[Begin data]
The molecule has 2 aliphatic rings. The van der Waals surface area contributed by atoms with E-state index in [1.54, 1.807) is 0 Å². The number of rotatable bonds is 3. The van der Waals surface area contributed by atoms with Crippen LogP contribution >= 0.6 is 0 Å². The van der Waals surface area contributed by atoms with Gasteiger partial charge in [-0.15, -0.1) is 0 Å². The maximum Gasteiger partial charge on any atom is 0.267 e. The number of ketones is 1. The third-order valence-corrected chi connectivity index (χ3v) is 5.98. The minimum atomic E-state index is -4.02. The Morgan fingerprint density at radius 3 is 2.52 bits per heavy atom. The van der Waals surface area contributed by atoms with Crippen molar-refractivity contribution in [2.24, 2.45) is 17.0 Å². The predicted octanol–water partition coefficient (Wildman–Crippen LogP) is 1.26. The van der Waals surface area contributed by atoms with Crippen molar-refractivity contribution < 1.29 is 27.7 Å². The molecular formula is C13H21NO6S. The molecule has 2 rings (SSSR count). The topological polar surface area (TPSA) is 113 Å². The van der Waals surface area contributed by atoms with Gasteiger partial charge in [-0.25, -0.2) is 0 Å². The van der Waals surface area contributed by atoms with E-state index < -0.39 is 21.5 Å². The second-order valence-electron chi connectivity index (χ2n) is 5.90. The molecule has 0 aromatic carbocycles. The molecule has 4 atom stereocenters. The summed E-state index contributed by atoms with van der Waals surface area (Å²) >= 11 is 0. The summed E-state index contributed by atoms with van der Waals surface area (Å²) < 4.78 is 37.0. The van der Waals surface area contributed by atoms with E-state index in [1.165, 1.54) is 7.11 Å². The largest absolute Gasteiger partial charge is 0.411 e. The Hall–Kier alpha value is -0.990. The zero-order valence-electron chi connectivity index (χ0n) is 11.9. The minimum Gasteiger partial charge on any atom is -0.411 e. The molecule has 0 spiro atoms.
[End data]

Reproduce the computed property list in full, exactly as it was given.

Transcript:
The molecule has 2 aliphatic rings. The van der Waals surface area contributed by atoms with E-state index in [1.54, 1.807) is 0 Å². The number of rotatable bonds is 3. The van der Waals surface area contributed by atoms with Crippen LogP contribution >= 0.6 is 0 Å². The van der Waals surface area contributed by atoms with Gasteiger partial charge in [-0.15, -0.1) is 0 Å². The maximum Gasteiger partial charge on any atom is 0.267 e. The number of ketones is 1. The third-order valence-corrected chi connectivity index (χ3v) is 5.98. The minimum atomic E-state index is -4.02. The Morgan fingerprint density at radius 3 is 2.52 bits per heavy atom. The van der Waals surface area contributed by atoms with Crippen molar-refractivity contribution in [2.24, 2.45) is 17.0 Å². The predicted octanol–water partition coefficient (Wildman–Crippen LogP) is 1.26. The van der Waals surface area contributed by atoms with Crippen molar-refractivity contribution < 1.29 is 27.7 Å². The molecular formula is C13H21NO6S. The molecule has 2 rings (SSSR count). The topological polar surface area (TPSA) is 113 Å². The van der Waals surface area contributed by atoms with Gasteiger partial charge in [-0.25, -0.2) is 0 Å². The van der Waals surface area contributed by atoms with E-state index < -0.39 is 21.5 Å². The second-order valence-electron chi connectivity index (χ2n) is 5.90. The molecule has 0 aromatic carbocycles. The molecule has 4 atom stereocenters. The summed E-state index contributed by atoms with van der Waals surface area (Å²) >= 11 is 0. The summed E-state index contributed by atoms with van der Waals surface area (Å²) < 4.78 is 37.0. The van der Waals surface area contributed by atoms with E-state index in [1.165, 1.54) is 7.11 Å². The largest absolute Gasteiger partial charge is 0.411 e. The Hall–Kier alpha value is -0.990. The zero-order valence-electron chi connectivity index (χ0n) is 11.9. The minimum Gasteiger partial charge on any atom is -0.411 e. The molecule has 0 spiro atoms.